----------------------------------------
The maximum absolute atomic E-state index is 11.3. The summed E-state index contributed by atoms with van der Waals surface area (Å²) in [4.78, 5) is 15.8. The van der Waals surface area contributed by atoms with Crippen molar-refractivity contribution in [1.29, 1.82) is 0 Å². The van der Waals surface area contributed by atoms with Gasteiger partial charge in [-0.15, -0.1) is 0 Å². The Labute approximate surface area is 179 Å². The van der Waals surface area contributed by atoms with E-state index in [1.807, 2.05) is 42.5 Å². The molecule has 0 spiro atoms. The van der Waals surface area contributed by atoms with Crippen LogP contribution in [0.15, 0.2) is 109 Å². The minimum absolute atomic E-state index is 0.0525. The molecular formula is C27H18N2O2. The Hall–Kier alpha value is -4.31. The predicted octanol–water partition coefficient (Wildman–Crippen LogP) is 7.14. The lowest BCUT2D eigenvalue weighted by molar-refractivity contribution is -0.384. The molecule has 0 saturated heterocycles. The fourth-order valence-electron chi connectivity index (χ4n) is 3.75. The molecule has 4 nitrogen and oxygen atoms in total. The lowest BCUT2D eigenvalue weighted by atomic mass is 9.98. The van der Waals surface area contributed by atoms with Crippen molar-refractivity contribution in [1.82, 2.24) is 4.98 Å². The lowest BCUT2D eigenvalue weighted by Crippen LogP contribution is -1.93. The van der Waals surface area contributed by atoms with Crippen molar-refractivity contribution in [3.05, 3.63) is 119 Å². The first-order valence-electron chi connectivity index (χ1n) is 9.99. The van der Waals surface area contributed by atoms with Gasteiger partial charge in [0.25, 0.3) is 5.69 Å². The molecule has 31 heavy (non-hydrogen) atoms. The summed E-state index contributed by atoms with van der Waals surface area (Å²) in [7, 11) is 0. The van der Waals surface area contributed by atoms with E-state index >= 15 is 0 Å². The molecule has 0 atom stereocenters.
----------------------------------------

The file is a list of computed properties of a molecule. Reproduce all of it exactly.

The maximum absolute atomic E-state index is 11.3. The summed E-state index contributed by atoms with van der Waals surface area (Å²) in [4.78, 5) is 15.8. The van der Waals surface area contributed by atoms with Crippen molar-refractivity contribution in [1.29, 1.82) is 0 Å². The van der Waals surface area contributed by atoms with Gasteiger partial charge in [-0.15, -0.1) is 0 Å². The Labute approximate surface area is 179 Å². The van der Waals surface area contributed by atoms with E-state index in [1.807, 2.05) is 42.5 Å². The molecule has 0 spiro atoms. The van der Waals surface area contributed by atoms with Crippen LogP contribution in [0.15, 0.2) is 109 Å². The minimum absolute atomic E-state index is 0.0525. The molecular formula is C27H18N2O2. The Hall–Kier alpha value is -4.31. The predicted octanol–water partition coefficient (Wildman–Crippen LogP) is 7.14. The lowest BCUT2D eigenvalue weighted by molar-refractivity contribution is -0.384. The molecule has 0 saturated heterocycles. The fourth-order valence-electron chi connectivity index (χ4n) is 3.75. The molecule has 4 nitrogen and oxygen atoms in total. The lowest BCUT2D eigenvalue weighted by atomic mass is 9.98. The van der Waals surface area contributed by atoms with Crippen molar-refractivity contribution in [1.82, 2.24) is 4.98 Å². The lowest BCUT2D eigenvalue weighted by Crippen LogP contribution is -1.93. The van der Waals surface area contributed by atoms with Crippen molar-refractivity contribution in [3.05, 3.63) is 119 Å². The first-order valence-electron chi connectivity index (χ1n) is 9.99. The van der Waals surface area contributed by atoms with Gasteiger partial charge in [0.25, 0.3) is 5.69 Å². The molecule has 31 heavy (non-hydrogen) atoms. The summed E-state index contributed by atoms with van der Waals surface area (Å²) in [7, 11) is 0. The van der Waals surface area contributed by atoms with E-state index >= 15 is 0 Å². The molecule has 0 atom stereocenters.